Interim Superintendent Laura Perille is proposing a $1.14 billion budget for the next school year, a modest increase that would allow the Boston school system to overhaul science instruction in the lower grades and provide more funding for low-performing schools.
The budget, which was presented at Wednesday night’s School Committee meeting, is $26 million higher than this year’s spending level, a 2.4 percent increase. The overall amount of next year’s school budget should rise even higher by next fall — if the school system and teachers union settle on a new contract that would replace the one that expired last year. The School Committee is expected to vote on the budget in late March.
The proposal comes as Mayor Martin J. Walsh has joined a group of mayors calling on Beacon Hill to provide more money for public education. Less than 4 percent of the Boston school system’s budget next school year is expected to be covered by state aid.
Perille’s proposal offers a glimpse into how the school system spends its money, as lawmakers debate whether a city in midst of a building boom needs more state funding.
How much of the budget goes directly to schools?
About 64 percent of the spending proposal — some $730 million — would go directly into the individual budgets that the city’s 125 schools have direct control over, funding everything from classroom teachers to supplies and materials. Another 25 percent of the spending proposal funds positions and programs that technically fall into the central office budget but that directly provide supports and services that directly benefit students, such as psychologists, special education, busing, food services, custodians, facility maintenance, and the like.
Collectively, those two budget areas would increase by $18 million.
Where does the rest of the money go?
Central office administration, which includes several hundred positions, consumes 5.4 percent of the spending plan, or $61 million. That’s up $2 million from this year.
The remainder of the spending plan — $60 million, or 5.3 percent — would fund services for students not enrolled in the city’s school system. This includes $29 million to bus students to charter, parochial, and private schools, including special education programs outside the city. The amount also includes $31 million for adult education, tuition for private special education programs and vocational programs not available in the school system, and efforts to improve private preschools, which should help students to arrive in kindergarten better prepared.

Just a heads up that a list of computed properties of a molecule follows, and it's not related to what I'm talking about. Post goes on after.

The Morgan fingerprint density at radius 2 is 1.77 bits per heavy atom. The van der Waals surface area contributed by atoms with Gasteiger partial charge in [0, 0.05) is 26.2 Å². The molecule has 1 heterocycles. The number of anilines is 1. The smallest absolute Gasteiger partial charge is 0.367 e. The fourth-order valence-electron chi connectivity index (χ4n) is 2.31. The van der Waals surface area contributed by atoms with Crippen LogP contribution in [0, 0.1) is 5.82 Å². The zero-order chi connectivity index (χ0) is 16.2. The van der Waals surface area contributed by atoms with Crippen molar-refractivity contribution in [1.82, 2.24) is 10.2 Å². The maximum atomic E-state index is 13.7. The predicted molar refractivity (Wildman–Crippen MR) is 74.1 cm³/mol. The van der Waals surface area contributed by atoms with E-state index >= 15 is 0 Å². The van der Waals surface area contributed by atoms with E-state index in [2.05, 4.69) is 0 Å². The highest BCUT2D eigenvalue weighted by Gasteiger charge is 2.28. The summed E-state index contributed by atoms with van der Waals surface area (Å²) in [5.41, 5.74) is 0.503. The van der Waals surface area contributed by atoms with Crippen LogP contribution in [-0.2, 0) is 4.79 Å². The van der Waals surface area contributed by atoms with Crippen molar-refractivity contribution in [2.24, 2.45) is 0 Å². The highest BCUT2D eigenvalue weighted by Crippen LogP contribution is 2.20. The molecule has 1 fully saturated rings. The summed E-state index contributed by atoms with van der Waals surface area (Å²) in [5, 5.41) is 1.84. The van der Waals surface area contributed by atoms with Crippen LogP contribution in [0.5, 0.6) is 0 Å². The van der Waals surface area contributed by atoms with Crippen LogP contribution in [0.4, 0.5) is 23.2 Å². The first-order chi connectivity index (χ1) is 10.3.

What kinds of new initiatives would be funded?
The school system plans to spend $364,000 so that high-performing sixth-graders next fall can take the Independent School Entrance Exam at their school during the week instead of going to regional sites on a Saturday. The money covers the exam fees, proctors, and family outreach.
The test is used to determine admission to Boston Latin, Latin Academy, and the O’Bryant.
Other new initiatives include a half-million dollars to bolster family engagement; an additional $750,000 for efforts to turn around low-performing schools, pushing overall funding beyond $2 million; $375,000 to improve science instruction in grades 3 to 8, an area that has often gotten squeezed out for math and reading; and $350,000 toward efforts to help high school students to identify and develop skills in a career of interest.
Will individual schools experience any budget cuts?
Yes. The school system doles out money on a per-pupil basis, meaning schools with declining enrollment will get less while those with rising enrollment will get more. Perille is proposing an additional $2 million to be divvied up by schools with declining enrollment to soften the blow.
About a half dozen schools have begun to mobilize to protest budget cuts.
What about state aid?
While state aid is expected to rise by $1.3 million to $221.3 million, the amount of that going to cover charter tuition will increase too, leaving a little more than $40 million for the school system.
That is $12 million less than this year, an amount the city is making up for in addition to increasing the overall budget by $26 million.
Is the city investing enough?
That’s up for debate. Since Walsh took office, the school budget has grown by $200 million over six budget cycles, including next year’s proposal. That means per-student spending has increased from $16,500 in the 2013-14 school year to an expected $20,700 next school year. Much of the increase is due to pay raises, including extra money for K-8 teachers who started working a 40-minute longer day during that time.
Some parents, teachers, and activists, though, argue the city should spend more on schools, citing critical shortages of nurses, psychologists, guidance counselors, librarians, tutors, supplies and materials, and deteriorating facilities.
CORRECTION: Due to incorrect information supplied to the Globe, an earlier version of this story included an inaccurate dollar amount to help schools grappling with declining enrollment.